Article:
October 29, 2013

Series Notebook: Baseball loses to football (on TV)

Game 4 of the World Series fares well in the ratings, but draws less than Green Bay’s NFL win over Minnesota.

The Associated Press

ST. LOUIS — Boston’s 4-2 win over St. Louis in Game 4 of the World Series drew a slightly higher rating than San Francisco’s title clincher last year but was topped by Green Bay’s 44-31 win over Minnesota in a regular-season NFL game.

Nielsen Media Research said Monday the game on Fox received a 9.4 rating and 15 share and was seen by an average of 16 million viewers. The rating was up 6 percent from the 8.9 mark for San Francisco’s 4-3, 10-inning victory at Detroit last year, which completed a sweep and was the highest-rated World Series game since Game 4 between the Yankees and Phillies in 2009.

The NFL game drew a 9.8/15 and 16.9 million viewers on NBC. The network said it was the third time in four years the Sunday night NFL telecast beat the World Series head to head.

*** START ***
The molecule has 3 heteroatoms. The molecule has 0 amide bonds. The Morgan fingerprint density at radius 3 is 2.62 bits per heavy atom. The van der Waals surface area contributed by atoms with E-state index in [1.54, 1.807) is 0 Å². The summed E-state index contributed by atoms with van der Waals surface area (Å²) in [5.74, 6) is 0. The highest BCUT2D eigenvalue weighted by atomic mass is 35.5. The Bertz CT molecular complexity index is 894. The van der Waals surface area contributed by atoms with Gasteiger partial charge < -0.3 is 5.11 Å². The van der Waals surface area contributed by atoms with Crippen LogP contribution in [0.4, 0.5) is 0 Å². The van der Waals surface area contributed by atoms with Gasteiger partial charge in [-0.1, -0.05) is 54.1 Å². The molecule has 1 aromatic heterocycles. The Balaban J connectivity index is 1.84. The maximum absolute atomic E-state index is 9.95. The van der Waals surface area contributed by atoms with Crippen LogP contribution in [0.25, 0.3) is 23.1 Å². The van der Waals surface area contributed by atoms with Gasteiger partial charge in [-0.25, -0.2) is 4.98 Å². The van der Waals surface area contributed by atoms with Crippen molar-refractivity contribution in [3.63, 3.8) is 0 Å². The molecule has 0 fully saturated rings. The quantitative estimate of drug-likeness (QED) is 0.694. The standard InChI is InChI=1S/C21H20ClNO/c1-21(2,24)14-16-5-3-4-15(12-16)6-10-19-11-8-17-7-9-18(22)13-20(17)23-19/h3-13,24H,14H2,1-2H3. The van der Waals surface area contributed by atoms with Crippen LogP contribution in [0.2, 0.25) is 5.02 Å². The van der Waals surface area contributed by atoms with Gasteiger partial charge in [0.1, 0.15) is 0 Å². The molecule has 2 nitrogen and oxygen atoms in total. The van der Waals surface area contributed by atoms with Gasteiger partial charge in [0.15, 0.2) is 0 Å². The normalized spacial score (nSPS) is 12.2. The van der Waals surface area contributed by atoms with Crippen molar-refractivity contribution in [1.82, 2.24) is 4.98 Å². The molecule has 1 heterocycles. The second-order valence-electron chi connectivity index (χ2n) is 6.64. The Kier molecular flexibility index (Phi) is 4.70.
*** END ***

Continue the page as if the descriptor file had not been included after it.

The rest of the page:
The first four games of the World Series averaged an 8.4/14 and 14 million viewers, The rating was up 11 percent from the record-low 7.6/12 for last year’s Series.

Fox said Sunday night’s game was its highest-rated prime-time broadcast since the season premiere of “American Idol” in January.

The game received a 46.7/66 in the St. Louis market and a 34.7/55 in Boston.

The rating is the percentage of U.S. television households tuned to a program. The share is the percentage watching a broadcast among those homes with TVs on at the time. 

HITLESS WONDERS: American League pitchers rarely hit, and it has really showed in the World Series.

From 1976 to 1985, the designated hitter rule was applied to an entire World Series – switching off every other year between using it and not using it.

Starting in 1986, the DH has been used in the American League city and the pitcher hits in the NL city. It has proven to be a big disadvantage for the AL representative.

According to the website Sportingcharts.com, AL pitchers hit .096 entering this World Series, and they were 0 for 4 with three strikeouts in the first two games in St. Louis. Prior to this year’s Series, NL pitchers had batted .154 since 1986 and were 0 for 2 the first two games against Boston.

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